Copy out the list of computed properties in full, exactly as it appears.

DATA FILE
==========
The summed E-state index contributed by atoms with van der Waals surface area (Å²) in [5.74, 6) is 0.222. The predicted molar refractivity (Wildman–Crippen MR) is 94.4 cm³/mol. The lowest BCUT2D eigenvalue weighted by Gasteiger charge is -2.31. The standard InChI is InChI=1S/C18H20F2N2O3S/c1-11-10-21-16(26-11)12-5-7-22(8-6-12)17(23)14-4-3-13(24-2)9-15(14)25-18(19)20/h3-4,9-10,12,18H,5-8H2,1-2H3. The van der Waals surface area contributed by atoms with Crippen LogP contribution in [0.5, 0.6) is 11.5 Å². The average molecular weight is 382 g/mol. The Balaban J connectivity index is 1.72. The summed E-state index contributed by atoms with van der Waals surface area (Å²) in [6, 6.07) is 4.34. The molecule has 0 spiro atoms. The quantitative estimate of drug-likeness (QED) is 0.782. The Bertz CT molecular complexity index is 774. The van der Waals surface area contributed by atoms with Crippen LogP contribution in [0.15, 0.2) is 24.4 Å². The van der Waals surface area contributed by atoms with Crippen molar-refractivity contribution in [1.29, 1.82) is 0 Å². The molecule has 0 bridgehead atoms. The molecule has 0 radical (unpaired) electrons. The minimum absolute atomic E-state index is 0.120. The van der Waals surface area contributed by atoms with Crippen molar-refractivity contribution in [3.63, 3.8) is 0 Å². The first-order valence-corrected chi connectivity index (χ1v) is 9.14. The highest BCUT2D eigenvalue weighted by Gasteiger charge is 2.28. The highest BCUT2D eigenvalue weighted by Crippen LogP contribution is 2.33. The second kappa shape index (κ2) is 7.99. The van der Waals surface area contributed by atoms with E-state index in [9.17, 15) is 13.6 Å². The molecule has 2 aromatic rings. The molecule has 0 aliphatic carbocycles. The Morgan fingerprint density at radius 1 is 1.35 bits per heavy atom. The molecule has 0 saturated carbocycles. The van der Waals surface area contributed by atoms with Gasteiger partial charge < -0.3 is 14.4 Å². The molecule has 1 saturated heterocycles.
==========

The summed E-state index contributed by atoms with van der Waals surface area (Å²) in [5.74, 6) is 0.222. The predicted molar refractivity (Wildman–Crippen MR) is 94.4 cm³/mol. The lowest BCUT2D eigenvalue weighted by Gasteiger charge is -2.31. The standard InChI is InChI=1S/C18H20F2N2O3S/c1-11-10-21-16(26-11)12-5-7-22(8-6-12)17(23)14-4-3-13(24-2)9-15(14)25-18(19)20/h3-4,9-10,12,18H,5-8H2,1-2H3. The van der Waals surface area contributed by atoms with Crippen LogP contribution in [0.5, 0.6) is 11.5 Å². The average molecular weight is 382 g/mol. The Balaban J connectivity index is 1.72. The summed E-state index contributed by atoms with van der Waals surface area (Å²) in [6, 6.07) is 4.34. The molecule has 0 spiro atoms. The quantitative estimate of drug-likeness (QED) is 0.782. The Bertz CT molecular complexity index is 774. The van der Waals surface area contributed by atoms with Crippen LogP contribution in [0.15, 0.2) is 24.4 Å². The van der Waals surface area contributed by atoms with Crippen molar-refractivity contribution in [1.29, 1.82) is 0 Å². The molecule has 0 bridgehead atoms. The molecule has 0 radical (unpaired) electrons. The minimum absolute atomic E-state index is 0.120. The van der Waals surface area contributed by atoms with Crippen molar-refractivity contribution in [3.63, 3.8) is 0 Å². The first-order valence-corrected chi connectivity index (χ1v) is 9.14. The highest BCUT2D eigenvalue weighted by Gasteiger charge is 2.28. The highest BCUT2D eigenvalue weighted by Crippen LogP contribution is 2.33. The second kappa shape index (κ2) is 7.99. The van der Waals surface area contributed by atoms with E-state index in [9.17, 15) is 13.6 Å². The molecule has 2 aromatic rings. The molecule has 0 aliphatic carbocycles. The Morgan fingerprint density at radius 1 is 1.35 bits per heavy atom. The molecule has 0 saturated carbocycles. The van der Waals surface area contributed by atoms with Gasteiger partial charge < -0.3 is 14.4 Å². The molecule has 1 saturated heterocycles.